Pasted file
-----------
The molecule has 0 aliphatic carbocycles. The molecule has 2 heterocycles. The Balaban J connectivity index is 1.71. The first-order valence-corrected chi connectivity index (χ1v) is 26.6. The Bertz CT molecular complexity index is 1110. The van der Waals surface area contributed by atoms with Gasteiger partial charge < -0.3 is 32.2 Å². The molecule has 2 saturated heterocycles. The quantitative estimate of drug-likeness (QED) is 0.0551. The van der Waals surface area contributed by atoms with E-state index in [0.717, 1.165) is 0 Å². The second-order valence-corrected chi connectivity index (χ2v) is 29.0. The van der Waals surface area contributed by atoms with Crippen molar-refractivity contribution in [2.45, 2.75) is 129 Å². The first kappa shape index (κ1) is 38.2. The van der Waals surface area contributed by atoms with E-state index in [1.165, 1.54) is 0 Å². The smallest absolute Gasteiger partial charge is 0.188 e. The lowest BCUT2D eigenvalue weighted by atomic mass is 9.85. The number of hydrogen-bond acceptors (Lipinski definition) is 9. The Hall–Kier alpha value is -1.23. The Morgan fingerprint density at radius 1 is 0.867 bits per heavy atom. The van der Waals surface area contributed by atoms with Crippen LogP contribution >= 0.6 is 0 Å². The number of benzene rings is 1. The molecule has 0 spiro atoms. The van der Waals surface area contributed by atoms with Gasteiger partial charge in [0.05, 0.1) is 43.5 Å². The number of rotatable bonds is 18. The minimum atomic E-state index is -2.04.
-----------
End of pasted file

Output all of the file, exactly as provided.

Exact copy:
The molecule has 0 aliphatic carbocycles. The molecule has 2 heterocycles. The Balaban J connectivity index is 1.71. The first-order valence-corrected chi connectivity index (χ1v) is 26.6. The Bertz CT molecular complexity index is 1110. The van der Waals surface area contributed by atoms with Gasteiger partial charge < -0.3 is 32.2 Å². The molecule has 2 saturated heterocycles. The quantitative estimate of drug-likeness (QED) is 0.0551. The van der Waals surface area contributed by atoms with E-state index in [0.717, 1.165) is 0 Å². The second-order valence-corrected chi connectivity index (χ2v) is 29.0. The van der Waals surface area contributed by atoms with Crippen molar-refractivity contribution in [2.45, 2.75) is 129 Å². The first kappa shape index (κ1) is 38.2. The van der Waals surface area contributed by atoms with E-state index in [1.165, 1.54) is 0 Å². The smallest absolute Gasteiger partial charge is 0.188 e. The lowest BCUT2D eigenvalue weighted by atomic mass is 9.85. The number of hydrogen-bond acceptors (Lipinski definition) is 9. The Hall–Kier alpha value is -1.23. The Morgan fingerprint density at radius 1 is 0.867 bits per heavy atom. The van der Waals surface area contributed by atoms with Crippen LogP contribution >= 0.6 is 0 Å². The number of benzene rings is 1. The molecule has 0 spiro atoms. The van der Waals surface area contributed by atoms with Gasteiger partial charge in [0.05, 0.1) is 43.5 Å². The number of rotatable bonds is 18. The minimum atomic E-state index is -2.04.